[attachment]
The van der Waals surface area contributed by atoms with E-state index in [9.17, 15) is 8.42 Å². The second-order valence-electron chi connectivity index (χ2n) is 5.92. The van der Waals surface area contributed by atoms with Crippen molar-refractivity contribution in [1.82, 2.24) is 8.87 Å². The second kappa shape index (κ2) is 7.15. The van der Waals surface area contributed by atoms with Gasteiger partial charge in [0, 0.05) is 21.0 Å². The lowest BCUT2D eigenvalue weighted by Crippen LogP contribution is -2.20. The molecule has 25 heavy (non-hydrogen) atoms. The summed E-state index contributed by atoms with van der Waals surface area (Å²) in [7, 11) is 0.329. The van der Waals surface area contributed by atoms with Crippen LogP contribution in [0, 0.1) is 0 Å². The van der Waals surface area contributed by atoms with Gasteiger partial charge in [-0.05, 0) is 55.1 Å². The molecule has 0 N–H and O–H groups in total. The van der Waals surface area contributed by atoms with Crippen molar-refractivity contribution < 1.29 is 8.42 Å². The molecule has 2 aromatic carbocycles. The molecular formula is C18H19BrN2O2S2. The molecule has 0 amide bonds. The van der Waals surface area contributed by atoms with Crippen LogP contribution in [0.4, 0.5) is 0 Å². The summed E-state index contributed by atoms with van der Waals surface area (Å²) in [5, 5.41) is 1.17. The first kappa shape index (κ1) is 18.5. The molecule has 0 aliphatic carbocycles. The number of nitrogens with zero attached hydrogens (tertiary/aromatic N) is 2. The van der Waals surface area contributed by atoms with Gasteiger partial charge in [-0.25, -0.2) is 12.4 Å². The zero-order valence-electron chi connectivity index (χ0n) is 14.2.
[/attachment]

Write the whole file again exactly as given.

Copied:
The van der Waals surface area contributed by atoms with E-state index in [9.17, 15) is 8.42 Å². The second-order valence-electron chi connectivity index (χ2n) is 5.92. The van der Waals surface area contributed by atoms with Crippen molar-refractivity contribution in [1.82, 2.24) is 8.87 Å². The second kappa shape index (κ2) is 7.15. The van der Waals surface area contributed by atoms with Gasteiger partial charge in [0, 0.05) is 21.0 Å². The lowest BCUT2D eigenvalue weighted by Crippen LogP contribution is -2.20. The molecule has 25 heavy (non-hydrogen) atoms. The summed E-state index contributed by atoms with van der Waals surface area (Å²) in [7, 11) is 0.329. The van der Waals surface area contributed by atoms with Crippen LogP contribution in [0, 0.1) is 0 Å². The van der Waals surface area contributed by atoms with Gasteiger partial charge in [-0.05, 0) is 55.1 Å². The molecule has 0 N–H and O–H groups in total. The van der Waals surface area contributed by atoms with Crippen molar-refractivity contribution < 1.29 is 8.42 Å². The molecule has 2 aromatic carbocycles. The molecular formula is C18H19BrN2O2S2. The molecule has 0 amide bonds. The van der Waals surface area contributed by atoms with Crippen LogP contribution in [0.4, 0.5) is 0 Å². The summed E-state index contributed by atoms with van der Waals surface area (Å²) in [5, 5.41) is 1.17. The first kappa shape index (κ1) is 18.5. The molecule has 0 aliphatic carbocycles. The number of nitrogens with zero attached hydrogens (tertiary/aromatic N) is 2. The van der Waals surface area contributed by atoms with Gasteiger partial charge in [-0.25, -0.2) is 12.4 Å². The zero-order valence-electron chi connectivity index (χ0n) is 14.2.